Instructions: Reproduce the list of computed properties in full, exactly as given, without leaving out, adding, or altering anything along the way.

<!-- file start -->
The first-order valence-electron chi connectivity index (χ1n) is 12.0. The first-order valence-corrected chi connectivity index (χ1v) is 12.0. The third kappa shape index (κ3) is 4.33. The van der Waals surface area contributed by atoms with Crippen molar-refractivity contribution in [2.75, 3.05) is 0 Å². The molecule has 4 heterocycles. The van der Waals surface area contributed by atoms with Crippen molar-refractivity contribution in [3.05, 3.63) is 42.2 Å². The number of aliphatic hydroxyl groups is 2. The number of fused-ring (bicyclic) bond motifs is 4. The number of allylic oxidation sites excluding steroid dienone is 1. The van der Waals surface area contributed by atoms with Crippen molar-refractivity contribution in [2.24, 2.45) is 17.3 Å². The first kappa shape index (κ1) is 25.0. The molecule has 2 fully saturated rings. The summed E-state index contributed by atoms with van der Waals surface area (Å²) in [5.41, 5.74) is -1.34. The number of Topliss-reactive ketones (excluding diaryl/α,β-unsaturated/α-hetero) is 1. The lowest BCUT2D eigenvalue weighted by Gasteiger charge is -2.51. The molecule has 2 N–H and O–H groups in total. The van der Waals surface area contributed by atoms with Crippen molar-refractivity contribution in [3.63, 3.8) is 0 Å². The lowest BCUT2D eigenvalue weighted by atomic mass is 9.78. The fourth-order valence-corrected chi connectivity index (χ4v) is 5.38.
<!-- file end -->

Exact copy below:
The first-order valence-electron chi connectivity index (χ1n) is 12.0. The first-order valence-corrected chi connectivity index (χ1v) is 12.0. The third kappa shape index (κ3) is 4.33. The van der Waals surface area contributed by atoms with Crippen molar-refractivity contribution in [2.75, 3.05) is 0 Å². The molecule has 4 heterocycles. The van der Waals surface area contributed by atoms with Crippen molar-refractivity contribution in [3.05, 3.63) is 42.2 Å². The number of aliphatic hydroxyl groups is 2. The number of fused-ring (bicyclic) bond motifs is 4. The number of allylic oxidation sites excluding steroid dienone is 1. The van der Waals surface area contributed by atoms with Crippen molar-refractivity contribution in [2.24, 2.45) is 17.3 Å². The first kappa shape index (κ1) is 25.0. The molecule has 2 fully saturated rings. The summed E-state index contributed by atoms with van der Waals surface area (Å²) in [5.41, 5.74) is -1.34. The number of Topliss-reactive ketones (excluding diaryl/α,β-unsaturated/α-hetero) is 1. The lowest BCUT2D eigenvalue weighted by Gasteiger charge is -2.51. The molecule has 2 N–H and O–H groups in total. The van der Waals surface area contributed by atoms with Crippen molar-refractivity contribution in [3.63, 3.8) is 0 Å². The lowest BCUT2D eigenvalue weighted by atomic mass is 9.78. The fourth-order valence-corrected chi connectivity index (χ4v) is 5.38.